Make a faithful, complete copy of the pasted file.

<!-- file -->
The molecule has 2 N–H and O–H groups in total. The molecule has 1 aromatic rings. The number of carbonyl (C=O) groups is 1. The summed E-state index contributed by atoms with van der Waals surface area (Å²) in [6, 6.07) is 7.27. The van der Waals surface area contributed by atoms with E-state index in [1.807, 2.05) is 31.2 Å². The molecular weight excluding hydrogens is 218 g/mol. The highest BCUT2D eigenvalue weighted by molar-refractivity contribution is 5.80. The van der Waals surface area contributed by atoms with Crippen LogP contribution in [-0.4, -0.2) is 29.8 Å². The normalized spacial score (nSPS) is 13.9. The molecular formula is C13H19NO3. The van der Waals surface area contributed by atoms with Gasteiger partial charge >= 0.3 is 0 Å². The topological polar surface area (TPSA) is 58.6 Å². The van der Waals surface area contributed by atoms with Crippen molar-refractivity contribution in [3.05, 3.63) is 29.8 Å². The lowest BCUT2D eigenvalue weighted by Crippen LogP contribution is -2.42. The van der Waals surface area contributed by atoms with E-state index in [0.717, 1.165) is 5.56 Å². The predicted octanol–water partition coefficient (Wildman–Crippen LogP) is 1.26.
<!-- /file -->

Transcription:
The molecule has 2 N–H and O–H groups in total. The molecule has 1 aromatic rings. The number of carbonyl (C=O) groups is 1. The summed E-state index contributed by atoms with van der Waals surface area (Å²) in [6, 6.07) is 7.27. The van der Waals surface area contributed by atoms with E-state index in [1.807, 2.05) is 31.2 Å². The molecular weight excluding hydrogens is 218 g/mol. The highest BCUT2D eigenvalue weighted by molar-refractivity contribution is 5.80. The van der Waals surface area contributed by atoms with Crippen LogP contribution in [-0.4, -0.2) is 29.8 Å². The normalized spacial score (nSPS) is 13.9. The molecular formula is C13H19NO3. The van der Waals surface area contributed by atoms with Gasteiger partial charge >= 0.3 is 0 Å². The topological polar surface area (TPSA) is 58.6 Å². The van der Waals surface area contributed by atoms with Crippen molar-refractivity contribution in [3.05, 3.63) is 29.8 Å². The lowest BCUT2D eigenvalue weighted by Crippen LogP contribution is -2.42. The van der Waals surface area contributed by atoms with E-state index in [0.717, 1.165) is 5.56 Å². The predicted octanol–water partition coefficient (Wildman–Crippen LogP) is 1.26.